Wells Fargo Commits $60 Billion to Advance African American Homeownership

Wells Fargo’s commitment to increase African American homebuying aims to create 250,000 homeowners by 2027 and boost diversity in its mortgage sales team.

Wells Fargo (No. 12 on the DiversityInc Top 50 Companies list) announced a new commitment of $60 billion over the next 10 years to increase responsible African American homeownership with 250,000 homebuyers.

Working with the National Urban League and the National Association of Real Estate Brokers, Wells Fargo announced the initiative February 28 at the National Center for Civil and Human Rights in Atlanta. Its commitment includes increasing the diversity of the Wells Fargo Home Lending sales team, and providing $15 million to support the effort with financial education and counseling initiatives. The African American Commitment (AAC 2027) is an explicit public declaration to address homeownership rates among blacks in the U.S. and builds on the 10-year commitment the company made last year to help create more Hispanic homebuyers.

“We’re grateful for the support of key housing and civil rights organizations, who work alongside us as we increase credit access and economic prosperity in our communities,” said Wells Fargo’s Executive Vice President and Head of Enterprise Diversity & Inclusion and Strategic Philanthropy Jimmie Walton Paschall.

“Joining this effort are the National Association of Real Estate Brokers, which has also set a homeownership goal, the NAACP, and the National Urban League which will provide homebuyer education and counseling education through the 50 affiliates across the country to assure that potential homeowners have the best available information about buying and sustaining a home.”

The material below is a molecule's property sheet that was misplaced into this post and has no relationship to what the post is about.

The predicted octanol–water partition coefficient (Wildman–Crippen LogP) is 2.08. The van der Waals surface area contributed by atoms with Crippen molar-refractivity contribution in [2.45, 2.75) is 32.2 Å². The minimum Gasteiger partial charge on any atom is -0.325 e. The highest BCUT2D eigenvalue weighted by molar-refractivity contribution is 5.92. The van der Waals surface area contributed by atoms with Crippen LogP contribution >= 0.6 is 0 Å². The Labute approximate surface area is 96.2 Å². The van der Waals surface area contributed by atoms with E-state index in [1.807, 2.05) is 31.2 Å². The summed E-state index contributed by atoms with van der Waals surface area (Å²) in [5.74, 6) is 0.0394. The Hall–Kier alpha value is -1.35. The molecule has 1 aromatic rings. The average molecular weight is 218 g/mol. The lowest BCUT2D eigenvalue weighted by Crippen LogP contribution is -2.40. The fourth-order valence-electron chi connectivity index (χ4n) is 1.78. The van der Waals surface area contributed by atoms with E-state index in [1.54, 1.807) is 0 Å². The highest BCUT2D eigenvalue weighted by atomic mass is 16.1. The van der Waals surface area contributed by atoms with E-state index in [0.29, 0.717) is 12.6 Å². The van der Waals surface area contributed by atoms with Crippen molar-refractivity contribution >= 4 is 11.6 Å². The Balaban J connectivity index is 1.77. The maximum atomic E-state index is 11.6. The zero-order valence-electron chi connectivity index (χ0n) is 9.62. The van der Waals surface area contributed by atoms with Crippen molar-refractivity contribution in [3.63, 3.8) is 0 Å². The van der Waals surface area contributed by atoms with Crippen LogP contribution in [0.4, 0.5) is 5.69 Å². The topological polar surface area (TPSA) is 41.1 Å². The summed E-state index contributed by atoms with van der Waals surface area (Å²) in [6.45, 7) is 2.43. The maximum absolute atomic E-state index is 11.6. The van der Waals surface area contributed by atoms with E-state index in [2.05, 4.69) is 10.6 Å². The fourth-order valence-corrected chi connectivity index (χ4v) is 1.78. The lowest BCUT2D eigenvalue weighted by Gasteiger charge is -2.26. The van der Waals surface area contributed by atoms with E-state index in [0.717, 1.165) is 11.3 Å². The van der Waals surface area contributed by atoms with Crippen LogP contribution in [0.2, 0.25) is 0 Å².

A First-Time Homebuyer

After years of moving and renting, he recently became a first-time homebuyer at age 55. “It feels good,” said Camp, a resident advisor at a youth services agency in Des Moines, Iowa. “There’s this idea of ‘this place is yours, so now make sure you take care of it and enjoy it.’ I also did it for my children. As I get older, I realize the importance of leaving an asset for them.”

For Camp, the homeownership process started when he walked into his nearby Wells Fargo branch and told banker Colleena Snider, “I think I’m ready to buy a home.”

Snider referred him to Richard Cook, a home mortgage consultant who described Camp as a dream customer. “Randy was completely engaged in the process and getting us everything we needed in terms of documentation,” said Cook. “He had prepared himself for homeownership.”

Randy Camp

Randy Camp

Camp said Cook and mortgage processor Liesa Engel helped him navigate the homebuying process and use your LoanTracker, an online tool for uploading documents and tracking the progress of the loan. He also credited his realtor Lisa Howard for helping him find the right house.

Camp’s arrival in his new home capped off an eventful year that included receiving his associate’s degree and starting a new job at the Youth Emergency Services & Shelter in Des Moines. He said the job allows him to continue his lifelong passion of helping and uplifting young people — also a goal of his writing, which often features heroic youngsters.

Camp said he is now working on his next project while enjoying the ambience of his new home.

“I really enjoy the serenity of this house and the backyard,” he said. “It’s perfect for me. As far as where I am right now in my life, I have no regrets. Everything has just fallen into place.”

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